Home » Exchange Server » Exchange Server Error: An Incomplete Installation Was Detected

Exchange Server Error: An Incomplete Installation Was Detected

I ran into an interesting issue while I was removing an Exchange 2016 server from an environment. The uninstall process failed on step 5 of 13 and threw an error. The error itself is not all that important for this article, since there are many different errors that might put you in the same position I found myself in, rare as that may be.

When Exchange setup fails on an uninstall the first thing you would logically try is another uninstall. Unfortunately, Exchange setup now throws an error message that…

An incomplete installation was detected. Run setup to complete Exchange installation.

Taking Exchange at its word, I tried to reinstall the partially uninstalled server by running setup again.

Thinking back to other Exchange setup-related disasters I’ve encountered, I remembered that Exchange stores some information about setup progress in the registry. There’s a tip about it here on the Exchange Masters blog. Setup is failing on the Front End Transport service in my case (see above), which is the “FrontEndTransportRole” in the registry.

After removing the Action and Watermark entries, I tried the Exchange install again. This time setup was able to complete the installation, which repaired the server. I was then able to run setup again to uninstall the server, which was successful.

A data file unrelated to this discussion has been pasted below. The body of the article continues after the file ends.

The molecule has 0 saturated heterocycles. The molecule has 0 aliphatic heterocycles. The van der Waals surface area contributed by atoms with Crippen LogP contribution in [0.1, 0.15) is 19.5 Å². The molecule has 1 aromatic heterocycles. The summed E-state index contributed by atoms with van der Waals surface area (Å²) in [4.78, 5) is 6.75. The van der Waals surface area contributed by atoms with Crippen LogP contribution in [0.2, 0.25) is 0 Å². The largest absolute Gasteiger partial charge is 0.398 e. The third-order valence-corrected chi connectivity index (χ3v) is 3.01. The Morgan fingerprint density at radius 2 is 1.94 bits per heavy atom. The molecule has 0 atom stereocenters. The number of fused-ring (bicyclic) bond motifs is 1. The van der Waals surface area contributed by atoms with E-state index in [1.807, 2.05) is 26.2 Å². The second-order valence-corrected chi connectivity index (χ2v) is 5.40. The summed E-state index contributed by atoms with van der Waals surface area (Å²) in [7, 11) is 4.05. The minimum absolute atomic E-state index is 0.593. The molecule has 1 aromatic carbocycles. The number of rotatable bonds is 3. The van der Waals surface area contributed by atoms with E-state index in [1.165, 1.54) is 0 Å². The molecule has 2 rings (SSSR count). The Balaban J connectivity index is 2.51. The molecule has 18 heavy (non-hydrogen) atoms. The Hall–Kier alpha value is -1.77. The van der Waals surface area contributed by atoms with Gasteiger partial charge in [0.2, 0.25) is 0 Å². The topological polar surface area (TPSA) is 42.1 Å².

Now, during all this I was asked whether we could just power off the server and remove it using ADSIEdit. As you hopefully already know, removing an Exchange server (or really, doing anything at all) in ADSIEdit is an unsupported method. Sure, there’s lots of war stories out there where people have gotten away with it and everything has continued to work okay in their environment (as far as they can tell), but I would never recommend it and certainly don’t do it for customers.

If you did have a server that was beyond repair and wanted to cleanly remove it from your environment in a supported manner, the correct approach is to use a recovery install. Recovery installs are available for all of the current versions of Exchange, and there’s really no excuse for not doing one if the scenario calls for it.

Paul is a Microsoft MVP for Office Servers and Services. He works as a consultant, writer, and trainer specializing in Office 365 and Exchange Server. Paul is a co-author of Office 365 for IT Pros and several other books, and is also a Pluralsight author.
Category: Exchange Server

4 comments

  1. Asif Saleem says:

    Hello Paul,

    I had a situation where prior to uninstalling the old exchange 2013 it died. though the new server is running fine. I would like to know how can we removed the traces of the dead exchange 2013 from our organization. I saw many articles for utilizing the adsiedit but nothing from Microsoft. can you please help me out

Leave a Reply

Your email address will not be published. Required fields are marked *